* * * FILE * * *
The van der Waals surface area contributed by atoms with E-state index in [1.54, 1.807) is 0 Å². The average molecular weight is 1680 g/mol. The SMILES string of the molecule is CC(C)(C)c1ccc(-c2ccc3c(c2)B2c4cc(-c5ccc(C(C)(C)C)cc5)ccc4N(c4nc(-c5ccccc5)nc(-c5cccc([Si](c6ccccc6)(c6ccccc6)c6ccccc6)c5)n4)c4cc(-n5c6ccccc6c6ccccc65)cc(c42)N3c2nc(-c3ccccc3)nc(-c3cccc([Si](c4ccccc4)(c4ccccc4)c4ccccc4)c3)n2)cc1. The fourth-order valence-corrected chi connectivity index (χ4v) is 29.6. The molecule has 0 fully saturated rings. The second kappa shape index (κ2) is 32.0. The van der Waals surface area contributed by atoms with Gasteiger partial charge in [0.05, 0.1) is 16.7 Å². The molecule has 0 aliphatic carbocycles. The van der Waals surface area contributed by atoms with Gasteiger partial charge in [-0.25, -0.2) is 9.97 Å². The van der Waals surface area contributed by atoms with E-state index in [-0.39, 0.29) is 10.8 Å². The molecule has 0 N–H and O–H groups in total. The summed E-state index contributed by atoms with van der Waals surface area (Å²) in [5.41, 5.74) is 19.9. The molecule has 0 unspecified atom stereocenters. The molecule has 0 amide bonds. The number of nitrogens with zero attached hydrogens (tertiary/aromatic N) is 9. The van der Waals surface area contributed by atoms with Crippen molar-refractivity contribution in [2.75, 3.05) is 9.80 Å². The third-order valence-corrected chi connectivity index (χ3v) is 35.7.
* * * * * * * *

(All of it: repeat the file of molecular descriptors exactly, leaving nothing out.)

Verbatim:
The van der Waals surface area contributed by atoms with E-state index in [1.54, 1.807) is 0 Å². The average molecular weight is 1680 g/mol. The SMILES string of the molecule is CC(C)(C)c1ccc(-c2ccc3c(c2)B2c4cc(-c5ccc(C(C)(C)C)cc5)ccc4N(c4nc(-c5ccccc5)nc(-c5cccc([Si](c6ccccc6)(c6ccccc6)c6ccccc6)c5)n4)c4cc(-n5c6ccccc6c6ccccc65)cc(c42)N3c2nc(-c3ccccc3)nc(-c3cccc([Si](c4ccccc4)(c4ccccc4)c4ccccc4)c3)n2)cc1. The fourth-order valence-corrected chi connectivity index (χ4v) is 29.6. The molecule has 0 fully saturated rings. The second kappa shape index (κ2) is 32.0. The van der Waals surface area contributed by atoms with Gasteiger partial charge in [0.05, 0.1) is 16.7 Å². The molecule has 0 aliphatic carbocycles. The van der Waals surface area contributed by atoms with Gasteiger partial charge in [-0.25, -0.2) is 9.97 Å². The van der Waals surface area contributed by atoms with E-state index in [-0.39, 0.29) is 10.8 Å². The molecule has 0 N–H and O–H groups in total. The summed E-state index contributed by atoms with van der Waals surface area (Å²) in [5.41, 5.74) is 19.9. The molecule has 0 unspecified atom stereocenters. The molecule has 0 amide bonds. The number of nitrogens with zero attached hydrogens (tertiary/aromatic N) is 9. The van der Waals surface area contributed by atoms with Crippen molar-refractivity contribution in [2.75, 3.05) is 9.80 Å². The third-order valence-corrected chi connectivity index (χ3v) is 35.7.